Higher education institutions need to have a pragmatic and structured response plan to crises, which can impact an organization at any moment. A natural disaster or small storm can shut off power to critical servers, a cybercriminal can hack into sensitive systems, or a staff member can accidentally expose confidential information—the list goes on. Today, the global COVID-19 (coronavirus) pandemic is shedding light on institutions’ communications plans.
For institutions that are struggling with how to communicate, we have compiled a short list of best practices to ensure communications strategies can help ease the concerns of constituents.
In their first communication with constituents, institutions need to demonstrate that they are aware of the situation and empathetic of its impact. This outreach should show that the institution is knowledgeable of what happened to cause the scenario and that it understands the most effective path forward. Best practices and tips to remain engaged can he highlighted in the initial and subsequent communications.
With a scenario like the COVID-19 pandemic, information and news spread like wildfire. Because of this, misinformation is bound to propagate. In addition to reaching out to constituents, institutions should establish a single source of truth that people can turn to if they have a question. This can be a landing page, blog, or another asset that can be updated regularly to keep constituents informed.
As mentioned before, input from third parties or misinformation proliferate during crises, especially if the impact of a crisis extends beyond the conventional borders of a single organization. Institutions should do their best to remain concise, accurate, and relevant in response to what their constituents need.
In times of crisis, one of the most important things an institution can do is to be available. It is almost inevitable that help desks, support tickets, and other requests to the IT department and other support teams will increase in a crisis. Institutions should continue to demonstrate availability and potentially outsource operations or augment certain teams with managed services to keep pace with demand for help.
Institutions should also demonstrate their willingness to train users on new solutions that may be required during a crisis. Training sessions, either run by the institution or a partner, should be available to ensure everyone can stay connected and use the tools they require to succeed.
Every institution is bound to have its own strategy during unique crises. In the COVID-19 crisis today, institutions should do their best to remain a leader for their constituents. While another organization’s strategy may be appealing and look like the right approach, those tactics may not apply to an institution with fewer resources or different agendas. Presidents and other institutional decision-makers should keep the needs of their audience in mind and address those challenges first.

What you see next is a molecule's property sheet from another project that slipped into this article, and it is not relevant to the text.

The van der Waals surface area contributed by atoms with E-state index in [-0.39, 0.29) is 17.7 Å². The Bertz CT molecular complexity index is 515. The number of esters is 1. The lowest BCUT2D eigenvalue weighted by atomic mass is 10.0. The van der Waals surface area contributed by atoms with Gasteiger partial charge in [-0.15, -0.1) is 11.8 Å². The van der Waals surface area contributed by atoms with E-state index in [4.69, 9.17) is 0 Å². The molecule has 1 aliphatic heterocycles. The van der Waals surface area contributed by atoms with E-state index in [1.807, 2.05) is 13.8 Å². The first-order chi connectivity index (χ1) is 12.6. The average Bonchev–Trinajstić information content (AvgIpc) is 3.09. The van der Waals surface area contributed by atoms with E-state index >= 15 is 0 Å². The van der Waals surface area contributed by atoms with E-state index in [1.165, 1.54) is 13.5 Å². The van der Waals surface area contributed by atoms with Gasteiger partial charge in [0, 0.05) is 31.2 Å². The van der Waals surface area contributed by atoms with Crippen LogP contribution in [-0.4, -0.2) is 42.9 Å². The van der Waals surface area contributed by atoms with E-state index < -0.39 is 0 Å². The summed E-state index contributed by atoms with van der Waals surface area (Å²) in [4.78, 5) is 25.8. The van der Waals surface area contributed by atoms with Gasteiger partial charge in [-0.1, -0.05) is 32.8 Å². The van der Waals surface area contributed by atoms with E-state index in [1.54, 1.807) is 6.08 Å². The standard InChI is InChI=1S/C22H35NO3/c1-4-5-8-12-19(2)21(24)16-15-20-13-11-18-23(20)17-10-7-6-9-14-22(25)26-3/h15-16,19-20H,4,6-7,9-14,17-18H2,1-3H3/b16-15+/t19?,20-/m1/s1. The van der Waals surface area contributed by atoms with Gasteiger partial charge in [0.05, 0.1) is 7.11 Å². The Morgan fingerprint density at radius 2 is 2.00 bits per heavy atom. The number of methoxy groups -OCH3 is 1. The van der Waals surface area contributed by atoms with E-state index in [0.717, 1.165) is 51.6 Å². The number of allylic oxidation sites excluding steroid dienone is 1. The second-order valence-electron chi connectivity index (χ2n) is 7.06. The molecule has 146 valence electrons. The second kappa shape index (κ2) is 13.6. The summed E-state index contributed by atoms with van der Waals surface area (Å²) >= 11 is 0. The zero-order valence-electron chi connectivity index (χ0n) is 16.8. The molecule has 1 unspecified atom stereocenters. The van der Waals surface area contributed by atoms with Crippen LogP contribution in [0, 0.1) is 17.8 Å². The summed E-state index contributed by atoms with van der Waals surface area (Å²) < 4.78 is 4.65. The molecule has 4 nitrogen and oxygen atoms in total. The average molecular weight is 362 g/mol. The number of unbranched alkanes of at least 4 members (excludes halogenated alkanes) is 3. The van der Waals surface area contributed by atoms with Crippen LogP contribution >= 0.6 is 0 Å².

In many cases, institutions will be relying on support from partners and other organizations to keep operations running. This is no surprise and decision-makers should openly share tools, knowledge centers, and other resources from those organizations to keep constituents informed and give them access to critical solutions. Amid the COVID-19 pandemic, institutions can point to assets from the CDC and other health organizations related to higher education, as well as information on eLearning tools and collaboration platforms.
Constituents may turn to social and more consumer-focused channels during a crisis, which invites opportunities for institutions to share resources and connect with individuals on less formal platforms. This can help keep engagement rates up and create more personalized interactions that can humanize the situation at hand.
Institutions should keep up to date with the crisis as the situation evolves and changes, regardless if that crisis is internal or larger. Decision-makers should stay informed and relay any relevant information to their constituents. While many people may have alternative means to receive news, especially if the crisis extends beyond the institution, it is important to deliver these messages to show awareness of any changes and how those may impact constituents.
Crises can have a lasting impact on an organization or society. It’s important that any messages delivered to constituents during or about a crisis are empathetic and convey a sense of understanding.
As the higher education landscape shifts under the weight of the COVID-19 crisis, institutions must have a proactive communications strategy that can evolve as the situation changes. Although each organization will have its own tactics and approach, we hope that the information above can help organizations get started and remain focused.
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